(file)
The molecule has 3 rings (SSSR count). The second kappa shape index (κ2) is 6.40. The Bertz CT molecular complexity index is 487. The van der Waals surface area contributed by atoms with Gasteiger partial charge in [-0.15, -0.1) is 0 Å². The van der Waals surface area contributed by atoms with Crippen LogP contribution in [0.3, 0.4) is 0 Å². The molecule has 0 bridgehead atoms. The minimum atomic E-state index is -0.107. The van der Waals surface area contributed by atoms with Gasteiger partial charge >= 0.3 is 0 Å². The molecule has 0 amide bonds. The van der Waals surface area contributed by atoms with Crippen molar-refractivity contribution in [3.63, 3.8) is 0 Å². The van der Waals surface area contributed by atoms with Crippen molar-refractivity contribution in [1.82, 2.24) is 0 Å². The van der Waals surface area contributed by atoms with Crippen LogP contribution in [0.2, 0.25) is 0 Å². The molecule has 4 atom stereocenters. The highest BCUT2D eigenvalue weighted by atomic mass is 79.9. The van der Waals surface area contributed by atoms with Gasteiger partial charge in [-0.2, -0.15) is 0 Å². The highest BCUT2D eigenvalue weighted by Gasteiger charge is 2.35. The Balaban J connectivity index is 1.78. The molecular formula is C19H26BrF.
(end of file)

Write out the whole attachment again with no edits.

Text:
The molecule has 3 rings (SSSR count). The second kappa shape index (κ2) is 6.40. The Bertz CT molecular complexity index is 487. The van der Waals surface area contributed by atoms with Gasteiger partial charge in [-0.15, -0.1) is 0 Å². The van der Waals surface area contributed by atoms with Crippen LogP contribution in [0.3, 0.4) is 0 Å². The molecule has 0 bridgehead atoms. The minimum atomic E-state index is -0.107. The van der Waals surface area contributed by atoms with Gasteiger partial charge >= 0.3 is 0 Å². The molecule has 0 amide bonds. The van der Waals surface area contributed by atoms with Crippen molar-refractivity contribution in [3.63, 3.8) is 0 Å². The van der Waals surface area contributed by atoms with Crippen molar-refractivity contribution in [1.82, 2.24) is 0 Å². The van der Waals surface area contributed by atoms with Crippen LogP contribution in [0.2, 0.25) is 0 Å². The molecule has 4 atom stereocenters. The highest BCUT2D eigenvalue weighted by atomic mass is 79.9. The van der Waals surface area contributed by atoms with Gasteiger partial charge in [-0.2, -0.15) is 0 Å². The highest BCUT2D eigenvalue weighted by Gasteiger charge is 2.35. The Balaban J connectivity index is 1.78. The molecular formula is C19H26BrF.